Movies about con men come in a few different varieties – from the broadly comical (Dirty Rotten Scoundrels) to the more dramatically entertaining (Catch Me If You Can) – but it’s rare to find one without humorous intentions because something about the character type lends itself to casual comedy and likable leads. One of those rarities is 1993’s Six Degrees of Separation starring a fresh-faced Will Smith, and now twenty two years later an older, wiser Smith has returned to the confidence game with the slick but slight Focus.
Nicky (Smith) is a career flimflammer who long ago graduated from picking pockets to managing a double-digit team of hustlers who target populated tourist areas like New Orleans during a big game stealing watches, wallets, purses, luggage and more. He finds a new protege in Jess (Margot Robbie) after conning his way into a meal at a fancy restaurant and meeting her as she attempts a sloppy swindle of her own. They hit it off, but after she proves her worth on the team’s latest big score he insists they go their separate ways. The pair meet again three years later when Jess interrupts a large-scale con in Buenos Aires, but it quickly becomes clear that nothing is the least bit clear when dealing with professional liars.
“Get their focus,” Nicky tells Jess during an early training session, “and you can take whatever you want.” It’s clear from the very beginning that she has his attention to the degree that it threatens to become a detriment. He leaves her behind after New Orleans to regain that focus, but seeing her again in Argentina shakes him ever so slightly off his game. Or does it?
One of the expected aspects of movies about con men is the understanding that any of the characters can be playing anyone else at any time, and half the fun for viewers is trying to stay one step ahead – or at least no more than one step behind – as the scams, reverse scams and triple twists start flying. Writers/directors Glenn Ficarra and John Requa (I Love You Phillip Morris) do a fine job in that regard by playing with audience expectations in smart ways.
Viewers familiar with the sub-genre will know when to expect the other shoe to drop, but there are two sequences that toy with those assumptions with varying degrees of success. The best of the two involves Nicky and Jess enjoying a football game and getting pulled into a wager with a wealthy stranger (the always great B.D. Wong). We know something is up, and we suspect we know the players involved too, but the scene surprises in both its duration and outcome. It’s he film’s highlight as it squeezes tension out of escalating dialogue exchanges and delivers a genuinely exciting back and forth, but it’s also one of the rare moments of real drama.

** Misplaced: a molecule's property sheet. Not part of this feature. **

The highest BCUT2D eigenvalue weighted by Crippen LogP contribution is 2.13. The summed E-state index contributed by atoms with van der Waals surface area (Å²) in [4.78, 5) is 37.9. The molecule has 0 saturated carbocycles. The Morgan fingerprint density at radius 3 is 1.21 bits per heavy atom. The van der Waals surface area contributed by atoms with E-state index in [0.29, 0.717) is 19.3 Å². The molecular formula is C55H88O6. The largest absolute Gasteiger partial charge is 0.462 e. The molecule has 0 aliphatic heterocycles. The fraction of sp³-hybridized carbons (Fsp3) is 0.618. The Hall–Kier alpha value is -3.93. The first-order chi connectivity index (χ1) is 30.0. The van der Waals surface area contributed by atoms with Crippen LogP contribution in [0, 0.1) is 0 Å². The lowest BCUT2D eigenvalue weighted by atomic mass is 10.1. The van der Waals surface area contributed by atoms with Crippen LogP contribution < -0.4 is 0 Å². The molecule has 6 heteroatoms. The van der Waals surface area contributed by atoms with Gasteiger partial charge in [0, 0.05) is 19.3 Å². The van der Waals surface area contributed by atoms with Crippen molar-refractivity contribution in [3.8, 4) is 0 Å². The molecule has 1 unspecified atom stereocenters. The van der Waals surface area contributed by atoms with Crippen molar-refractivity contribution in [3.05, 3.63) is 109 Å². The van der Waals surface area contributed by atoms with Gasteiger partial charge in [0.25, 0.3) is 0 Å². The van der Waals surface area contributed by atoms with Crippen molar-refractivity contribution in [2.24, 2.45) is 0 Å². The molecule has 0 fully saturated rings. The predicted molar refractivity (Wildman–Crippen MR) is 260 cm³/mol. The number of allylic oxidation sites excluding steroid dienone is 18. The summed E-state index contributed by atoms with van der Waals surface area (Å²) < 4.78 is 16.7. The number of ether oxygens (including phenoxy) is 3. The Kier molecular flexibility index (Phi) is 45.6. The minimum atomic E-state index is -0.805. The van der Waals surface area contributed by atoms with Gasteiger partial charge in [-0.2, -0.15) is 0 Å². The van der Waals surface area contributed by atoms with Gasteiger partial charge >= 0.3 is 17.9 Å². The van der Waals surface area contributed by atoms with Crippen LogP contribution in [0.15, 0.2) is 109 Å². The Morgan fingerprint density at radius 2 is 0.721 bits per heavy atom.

The leads are immensely likable, but that has far more to do with Smith and Robbie than it does Nicky and Jess. One of the problems is that unlike The Sting or the Ocean’s 11 films our leads here are ripping off every day folks. The back half of the film focuses on one wealthy target, but until then we’re meant to share in their enthusiasm as they steal from tourists simply enjoying an unassuming vacation. It’s difficult to find our wealthy and attractive antiheroes endearing.
Worse, while Smith and Robbie show real star power and sizzling chemistry their characters’ romance never really approaches the realm of convincing. Nicky falls too hard too fast leading him to lose his legendary cool – one scene even goes, wait for it, out of focus to show him going off his game – but we never really see why this would be the case. Robbie is an attractive woman, something the film wants us to be constantly aware of, but if there’s anything more to Nicky’s attraction to her it’s left off-screen.
This is Smith’s film, but Robbie more than proves herself as far more than just a pretty face. She’s a sharp and punchy ball of energy throughout, but when necessary she easily switches over to display an effortless grace. The role finds her midway between her wonderfully bombastic turn in The Wolf of Wall Street and her earthy performance in the upcoming Z for Zachariah, and it’s a range she seems quite comfortable playing between.
The third act is messy with twists and turns, but it’s also just plain messy. The actual scam at the heart of it seems simple enough, but it leaves viewers with numerous questions the film has no interest in answering. It’s not remotely close to the debacle that is Now You See Me, but there are more than a few head-scratching moments to be found. It works though because even as the mechanics of the scam blur before our eyes we’re left enjoying the idea of it all anyway thanks to the film’s smooth and affable presentation. It’s not deep, but it’s fun enough.
Focus achieves what recent misfires like After Earth and Men in Black 3 failed to do – it reminds us that Smith is a strong, grounded actor with real presence. Honest. I swear.
The Upside: Will Smith reminds us of his legitimate star power; visually appealing; never dull; smartly plays against audience expectations
The Downside: Plays fast and loose with the details; Smith and Robbie sizzle together but they lack romance; ending is sloppy in its attempt to satisfy
On the Side: The earliest incarnation of the film had Ben Affleck and Kristen Stewart attached to star.